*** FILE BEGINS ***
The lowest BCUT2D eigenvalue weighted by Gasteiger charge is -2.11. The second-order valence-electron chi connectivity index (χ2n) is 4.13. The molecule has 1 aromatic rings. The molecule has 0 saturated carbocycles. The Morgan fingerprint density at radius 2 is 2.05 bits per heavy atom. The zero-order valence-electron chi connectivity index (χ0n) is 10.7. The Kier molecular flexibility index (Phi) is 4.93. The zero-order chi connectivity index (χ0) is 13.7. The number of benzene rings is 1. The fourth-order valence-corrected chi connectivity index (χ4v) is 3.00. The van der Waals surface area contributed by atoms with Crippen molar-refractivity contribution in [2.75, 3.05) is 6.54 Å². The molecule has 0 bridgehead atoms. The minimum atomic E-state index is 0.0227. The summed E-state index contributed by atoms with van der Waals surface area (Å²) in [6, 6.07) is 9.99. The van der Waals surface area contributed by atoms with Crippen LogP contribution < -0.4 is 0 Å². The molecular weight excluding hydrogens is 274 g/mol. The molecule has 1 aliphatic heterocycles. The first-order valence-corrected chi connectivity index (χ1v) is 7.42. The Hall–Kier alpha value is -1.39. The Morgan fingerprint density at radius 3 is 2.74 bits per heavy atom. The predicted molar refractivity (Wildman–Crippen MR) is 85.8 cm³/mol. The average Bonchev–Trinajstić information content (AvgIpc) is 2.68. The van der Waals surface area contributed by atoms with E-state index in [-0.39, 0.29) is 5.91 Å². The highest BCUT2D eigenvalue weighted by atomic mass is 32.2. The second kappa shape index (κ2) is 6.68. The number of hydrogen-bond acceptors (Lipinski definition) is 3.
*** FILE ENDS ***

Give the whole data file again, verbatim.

The lowest BCUT2D eigenvalue weighted by Gasteiger charge is -2.11. The second-order valence-electron chi connectivity index (χ2n) is 4.13. The molecule has 1 aromatic rings. The molecule has 0 saturated carbocycles. The Morgan fingerprint density at radius 2 is 2.05 bits per heavy atom. The zero-order valence-electron chi connectivity index (χ0n) is 10.7. The Kier molecular flexibility index (Phi) is 4.93. The zero-order chi connectivity index (χ0) is 13.7. The number of benzene rings is 1. The fourth-order valence-corrected chi connectivity index (χ4v) is 3.00. The van der Waals surface area contributed by atoms with Crippen molar-refractivity contribution in [2.75, 3.05) is 6.54 Å². The molecule has 0 bridgehead atoms. The minimum atomic E-state index is 0.0227. The summed E-state index contributed by atoms with van der Waals surface area (Å²) in [6, 6.07) is 9.99. The van der Waals surface area contributed by atoms with Crippen LogP contribution < -0.4 is 0 Å². The molecular weight excluding hydrogens is 274 g/mol. The molecule has 1 aliphatic heterocycles. The first-order valence-corrected chi connectivity index (χ1v) is 7.42. The Hall–Kier alpha value is -1.39. The Morgan fingerprint density at radius 3 is 2.74 bits per heavy atom. The predicted molar refractivity (Wildman–Crippen MR) is 85.8 cm³/mol. The average Bonchev–Trinajstić information content (AvgIpc) is 2.68. The van der Waals surface area contributed by atoms with E-state index in [-0.39, 0.29) is 5.91 Å². The highest BCUT2D eigenvalue weighted by atomic mass is 32.2. The second kappa shape index (κ2) is 6.68. The number of hydrogen-bond acceptors (Lipinski definition) is 3.